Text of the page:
Watchdogs 2 is a fairly resource intensive game, but not one that I think needs a good frame rate to enjoy, with that said I wouldn’t recommend playing on ultra, very high was passable, however I found high settings or lower to work well.
The Witcher 3 was fairly similar, I don’t think it needs a high frame rate to play, however at ultra settings it did feel a little choppy, I didn’t have any noticeable issues in my testing with high settings or lower though. I’ve also tested using some benchmark tools, including Heaven, Valley, and Superposition benchmark from Unigine, as well as Firestrike, Timespy and VRMark from 3DMark, just pause the video if you want to look at these results in more detail.
Overall I thought these results were pretty fair, the NUC8i7HVK is definitely capable of playing modern games with decent settings as we’ve just seen, but how does this compare to other hardware? Due to the small form factor of the NUC I thought it would be best to compare it against some laptops to try and get an idea of where it fits in. In Overwatch at lower settings we can see that it’s not too far behind the 7700HQ and 1060, the specs of a typical gaming laptop.
This changes at the higher setting levels where it’s just a bit ahead of the 1050Ti. In rise of the tomb raider with the built in benchmark the NUC is again between the 1050Ti and 1060, but a bit closer to the 1060 than 1050Ti this time around. In Watchdogs 2 at the higher settings the NUC and 1050Ti are performing very closely, however at the lower settings the the NUC moves a bit closer to the 1060, so it’s a bit of a mixed bag but in general the NUC seems to sit somewhere between a gaming laptop with Nvidia 1050Ti and 1060 graphics, so definitely capable of playing many games.
In terms of overclocking I was able to get a little improvement, with all 4 CPU cores up to 4.2GHz, the HBM2 memory up to 900MHz, and the GPU core clock up to 1300MHz, however as previously discussed the temperatures go up quite significantly, which in turn results in more fan noise. I’ve just retested PUBG with the overclock applied, and in this game we’re seeing just over an 11% performance increase, a fair boost, so improved performance is within reach at the expense of increased system noise. As for raw CPU power I’ve just tested using Cinebench, and we can see that the NUC is a nice amount ahead of a 7700HQ laptop even before applying the overclock. The SDXC slot on the front supports UHS-I, and these are the results I got testing with my UHS2 card.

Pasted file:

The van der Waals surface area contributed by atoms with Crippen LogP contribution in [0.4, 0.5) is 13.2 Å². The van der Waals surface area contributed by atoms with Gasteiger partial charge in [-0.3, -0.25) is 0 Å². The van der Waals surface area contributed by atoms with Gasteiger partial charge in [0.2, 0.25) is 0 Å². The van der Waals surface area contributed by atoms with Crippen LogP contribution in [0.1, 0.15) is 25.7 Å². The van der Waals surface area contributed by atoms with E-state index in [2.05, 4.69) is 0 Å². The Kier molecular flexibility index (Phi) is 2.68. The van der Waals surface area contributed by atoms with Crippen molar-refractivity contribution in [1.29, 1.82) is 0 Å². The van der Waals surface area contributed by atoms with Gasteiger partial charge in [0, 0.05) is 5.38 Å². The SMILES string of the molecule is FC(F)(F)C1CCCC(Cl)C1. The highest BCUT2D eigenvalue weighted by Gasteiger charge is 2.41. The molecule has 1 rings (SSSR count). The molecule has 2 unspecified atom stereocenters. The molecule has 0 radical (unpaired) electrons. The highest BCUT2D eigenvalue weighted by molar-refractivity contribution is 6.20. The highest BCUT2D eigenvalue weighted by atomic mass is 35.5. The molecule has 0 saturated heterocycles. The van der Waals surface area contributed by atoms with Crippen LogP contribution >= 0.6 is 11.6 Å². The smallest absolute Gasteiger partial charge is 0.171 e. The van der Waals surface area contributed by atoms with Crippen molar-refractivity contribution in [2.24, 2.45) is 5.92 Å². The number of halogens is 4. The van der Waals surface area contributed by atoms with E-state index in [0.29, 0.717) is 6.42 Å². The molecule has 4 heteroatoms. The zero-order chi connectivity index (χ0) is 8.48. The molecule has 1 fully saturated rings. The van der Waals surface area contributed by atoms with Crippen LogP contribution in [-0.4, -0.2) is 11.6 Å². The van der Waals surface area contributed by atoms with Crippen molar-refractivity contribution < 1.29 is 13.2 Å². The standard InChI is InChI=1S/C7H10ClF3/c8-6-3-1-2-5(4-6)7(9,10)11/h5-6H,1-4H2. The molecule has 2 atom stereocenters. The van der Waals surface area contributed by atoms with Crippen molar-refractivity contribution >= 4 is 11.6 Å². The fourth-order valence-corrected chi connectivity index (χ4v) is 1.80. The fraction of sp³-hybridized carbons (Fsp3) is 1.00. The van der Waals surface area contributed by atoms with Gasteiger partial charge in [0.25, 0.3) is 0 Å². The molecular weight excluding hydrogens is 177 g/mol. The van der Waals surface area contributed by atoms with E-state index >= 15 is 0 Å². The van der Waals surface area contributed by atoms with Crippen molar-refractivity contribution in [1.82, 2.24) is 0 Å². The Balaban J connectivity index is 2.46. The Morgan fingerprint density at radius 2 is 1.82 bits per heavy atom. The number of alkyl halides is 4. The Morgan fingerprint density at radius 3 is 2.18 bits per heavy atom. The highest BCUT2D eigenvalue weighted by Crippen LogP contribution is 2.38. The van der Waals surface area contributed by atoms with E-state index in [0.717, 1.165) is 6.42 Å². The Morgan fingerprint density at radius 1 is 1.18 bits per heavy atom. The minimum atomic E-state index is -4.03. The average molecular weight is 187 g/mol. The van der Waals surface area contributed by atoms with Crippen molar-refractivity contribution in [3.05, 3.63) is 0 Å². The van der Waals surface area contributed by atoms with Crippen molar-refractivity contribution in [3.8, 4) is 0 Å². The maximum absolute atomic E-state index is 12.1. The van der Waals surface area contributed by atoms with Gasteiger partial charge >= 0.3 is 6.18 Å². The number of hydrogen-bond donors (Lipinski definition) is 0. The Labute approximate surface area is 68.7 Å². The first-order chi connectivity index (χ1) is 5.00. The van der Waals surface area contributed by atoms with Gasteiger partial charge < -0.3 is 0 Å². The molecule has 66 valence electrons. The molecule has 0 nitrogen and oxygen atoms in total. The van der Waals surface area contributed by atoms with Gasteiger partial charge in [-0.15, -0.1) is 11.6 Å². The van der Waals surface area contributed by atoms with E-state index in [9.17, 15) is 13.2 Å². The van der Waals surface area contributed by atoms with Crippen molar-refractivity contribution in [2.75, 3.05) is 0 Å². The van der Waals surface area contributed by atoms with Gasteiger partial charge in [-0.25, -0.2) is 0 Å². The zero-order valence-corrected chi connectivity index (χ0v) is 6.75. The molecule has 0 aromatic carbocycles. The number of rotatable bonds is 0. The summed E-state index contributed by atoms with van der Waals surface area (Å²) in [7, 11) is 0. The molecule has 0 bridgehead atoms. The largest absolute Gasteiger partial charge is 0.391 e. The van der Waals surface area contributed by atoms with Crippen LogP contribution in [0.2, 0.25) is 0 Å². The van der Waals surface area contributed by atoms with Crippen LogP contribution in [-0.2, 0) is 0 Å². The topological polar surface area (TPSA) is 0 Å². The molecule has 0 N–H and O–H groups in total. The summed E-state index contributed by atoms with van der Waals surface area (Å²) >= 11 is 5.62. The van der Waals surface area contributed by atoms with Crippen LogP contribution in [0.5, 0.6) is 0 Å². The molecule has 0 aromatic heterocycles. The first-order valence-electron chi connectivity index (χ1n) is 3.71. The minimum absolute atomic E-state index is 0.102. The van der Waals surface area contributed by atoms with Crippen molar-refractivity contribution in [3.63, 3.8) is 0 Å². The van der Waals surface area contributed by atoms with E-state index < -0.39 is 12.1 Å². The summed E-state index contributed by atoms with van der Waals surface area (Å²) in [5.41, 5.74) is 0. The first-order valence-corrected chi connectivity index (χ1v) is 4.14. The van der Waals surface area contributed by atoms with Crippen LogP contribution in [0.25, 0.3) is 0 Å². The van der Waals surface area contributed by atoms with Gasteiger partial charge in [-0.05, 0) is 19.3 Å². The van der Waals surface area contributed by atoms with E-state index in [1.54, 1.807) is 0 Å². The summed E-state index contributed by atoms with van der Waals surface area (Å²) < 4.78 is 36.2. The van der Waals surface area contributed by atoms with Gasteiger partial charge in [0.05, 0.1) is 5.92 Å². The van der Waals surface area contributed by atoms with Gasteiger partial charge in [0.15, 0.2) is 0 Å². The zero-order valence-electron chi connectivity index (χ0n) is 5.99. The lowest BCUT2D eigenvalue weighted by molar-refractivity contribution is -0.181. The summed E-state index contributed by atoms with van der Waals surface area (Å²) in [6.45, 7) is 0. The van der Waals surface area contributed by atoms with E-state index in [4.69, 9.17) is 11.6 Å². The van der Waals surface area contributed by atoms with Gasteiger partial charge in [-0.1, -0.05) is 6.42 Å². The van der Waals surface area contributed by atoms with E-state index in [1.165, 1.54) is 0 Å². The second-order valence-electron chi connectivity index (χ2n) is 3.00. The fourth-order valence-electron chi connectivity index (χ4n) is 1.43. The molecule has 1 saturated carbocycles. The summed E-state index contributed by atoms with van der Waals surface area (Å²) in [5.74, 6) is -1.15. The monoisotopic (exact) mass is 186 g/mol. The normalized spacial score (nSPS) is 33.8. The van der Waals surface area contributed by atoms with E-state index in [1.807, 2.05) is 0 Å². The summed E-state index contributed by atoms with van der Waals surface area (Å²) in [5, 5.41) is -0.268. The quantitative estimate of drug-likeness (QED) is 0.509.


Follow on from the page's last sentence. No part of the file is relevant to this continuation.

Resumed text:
The BIOS is accessed by simply selecting setup during boot, and there’s a fair bit of customization options available, including overclocking and customizing fan speeds. As for the price here in Australia it starts at just under $1400 AUD, while in the US you’re looking at about $1000 USD, however there’s also the HNK version which is about $150 AUD cheaper and seems to have 100MHz lower turbo boost speed and lower graphics. It’s not cheap, especially when you need to factor in adding your own drive and memory, however small and lightweight with decent power is always going to come at a cost.
Once you add in a cheap M.2 drive and just a single 8gb stick of memory like I’ve got here you’re looking at another $150 AUD or so, bringing the total up to $1550. In Australia, for that price you can get a laptop with a 7700HQ CPU and 1050Ti, and although as we’ve seen the NUC does perform a better than this in games, it’s also a full package with a keyboard, touchpad, screen and battery, so you’ll need to decide if a laptop does the job or perhaps the unique form factor of the NUC would be better suited to your task. I could see the NUC making a great home theatre PC, or easily being mounted behind monitors in an office environment and kept out of the way, and there’s not really many laptops that could run 6 displays at once. So what did you guys think of Intel’s new Hades Canyon NUC?
Overall I thought it was a well built and powerful mini PC. The specs are decent and it’s capable of playing modern games with medium to high settings, and we can boost this even further by overclocking. By default the system fan noise was fairly quite, at least when compared to a similarly specced gaming laptop, however it can get quite loud if you do get into overclocking, although for the most part temperatures were acceptable with no thermal throttling until overclocking, and even then it was minor.
There’s a bit of upgradeability as you can change the RAM and M.2 drives, and as a barebones unit you’ll need to provide those, while the CPU and GPU package on the other hand is part of the board and cannot be upgraded. It was also very interesting seeing Intel and AMD come together to develop the CPU/GPU hybrid solution that’s inside the NUC8i7HVK , I’m looking forward to hopefully seeing this available in more devices such as laptops in the future as it performs quite well. Let me know your thoughts down in the comments!